Remember, you can always get a snapshot of Atlas’s latest financial position, by checking our visualisation of its financial health.
Before buying a stock for its income, we want to see if the dividends have been stable in the past, and if the company has a track record of maintaining its dividend. Atlas has been paying dividends for a long time, but for the purpose of this analysis, we only examine the past 10 years of payments. During this period the dividend has been stable, which could imply the business could have relatively consistent earnings power. During the past ten-year period, the first annual payment was US$0.40 in 2010, compared to US$0.50 last year. This works out to be a compound annual growth rate (CAGR) of approximately 2.3% a year over that time.
Slow and steady dividend growth might not sound that exciting, but dividends have been stable for ten years, which we think is seriously impressive.
Dividend Growth Potential
While dividend payments have been relatively reliable, it would also be nice if earnings per share (EPS) were growing, as this is essential to maintaining the dividend’s purchasing power over the long term. It’s not great to see that Atlas’s have fallen at approximately 4.9% over the past five years. If earnings continue to decline, the dividend may come under pressure. Every investor should make an assessment of whether the company is taking steps to stabilise the situation.
Dividend investors should always want to know if a) a company’s dividends are affordable, b) if there is a track record of consistent payments, and c) if the dividend is capable of growing. First, we think Atlas has an acceptable payout ratio, although its dividend was not well covered by cashflow. Second, earnings per share have actually shrunk, but at least the dividends have been relatively stable. Overall, Atlas falls short in several key areas here. Unless the investor has strong grounds for an alternative conclusion, we find it hard to get interested in a dividend stock with these characteristics.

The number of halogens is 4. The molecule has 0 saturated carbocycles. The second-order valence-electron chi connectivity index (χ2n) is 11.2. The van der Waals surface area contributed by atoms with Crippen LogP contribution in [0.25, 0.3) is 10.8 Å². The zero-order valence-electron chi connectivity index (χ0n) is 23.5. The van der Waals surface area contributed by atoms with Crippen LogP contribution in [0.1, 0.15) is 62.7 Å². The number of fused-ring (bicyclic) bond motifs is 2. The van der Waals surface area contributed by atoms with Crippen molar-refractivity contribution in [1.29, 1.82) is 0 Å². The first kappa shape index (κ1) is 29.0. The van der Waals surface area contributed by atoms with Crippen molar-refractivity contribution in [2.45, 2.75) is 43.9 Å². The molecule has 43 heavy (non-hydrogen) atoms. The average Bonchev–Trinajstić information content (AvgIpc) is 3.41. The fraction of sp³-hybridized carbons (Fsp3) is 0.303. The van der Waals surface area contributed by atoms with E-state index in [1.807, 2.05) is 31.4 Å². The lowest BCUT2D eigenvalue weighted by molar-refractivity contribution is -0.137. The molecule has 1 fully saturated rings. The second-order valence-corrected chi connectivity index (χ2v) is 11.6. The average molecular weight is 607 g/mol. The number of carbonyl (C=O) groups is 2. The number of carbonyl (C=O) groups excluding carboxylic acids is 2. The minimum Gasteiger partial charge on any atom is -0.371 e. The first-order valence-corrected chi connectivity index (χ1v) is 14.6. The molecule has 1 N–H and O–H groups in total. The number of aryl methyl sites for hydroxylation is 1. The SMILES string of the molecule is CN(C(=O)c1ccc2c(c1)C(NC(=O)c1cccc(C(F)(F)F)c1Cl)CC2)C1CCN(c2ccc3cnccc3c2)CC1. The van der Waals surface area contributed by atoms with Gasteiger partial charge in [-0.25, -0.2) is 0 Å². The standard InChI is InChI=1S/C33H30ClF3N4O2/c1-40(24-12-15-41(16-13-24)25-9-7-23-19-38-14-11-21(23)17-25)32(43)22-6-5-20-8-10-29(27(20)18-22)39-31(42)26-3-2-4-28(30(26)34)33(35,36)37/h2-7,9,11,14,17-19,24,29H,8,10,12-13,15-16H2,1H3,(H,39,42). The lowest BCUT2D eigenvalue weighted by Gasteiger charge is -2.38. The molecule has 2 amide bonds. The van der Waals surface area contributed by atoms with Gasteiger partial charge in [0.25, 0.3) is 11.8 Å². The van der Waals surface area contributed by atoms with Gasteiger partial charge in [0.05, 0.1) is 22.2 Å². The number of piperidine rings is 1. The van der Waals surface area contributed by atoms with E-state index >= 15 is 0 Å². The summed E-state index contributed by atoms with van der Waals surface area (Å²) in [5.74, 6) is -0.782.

Market movements attest to how highly valued a consistent dividend policy is compared to one which is more unpredictable. However, there are other things to consider for investors when analysing stock performance. Just as an example, we’ve come accross 4 warning signs for Atlas you should be aware of, and 1 of them is significant.
We have also put together a list of global stocks with a market capitalisation above $1bn and yielding more 3%.
If you spot an error that warrants correction, please contact the editor at [email protected] This article by Simply Wall St is general in nature. It does not constitute a recommendation to buy or sell any stock, and does not take account of your objectives, or your financial situation. Simply Wall St has no position in the stocks mentioned.
We aim to bring you long-term focused research analysis driven by fundamental data. Note that our analysis may not factor in the latest price-sensitive company announcements or qualitative material. Thank you for reading.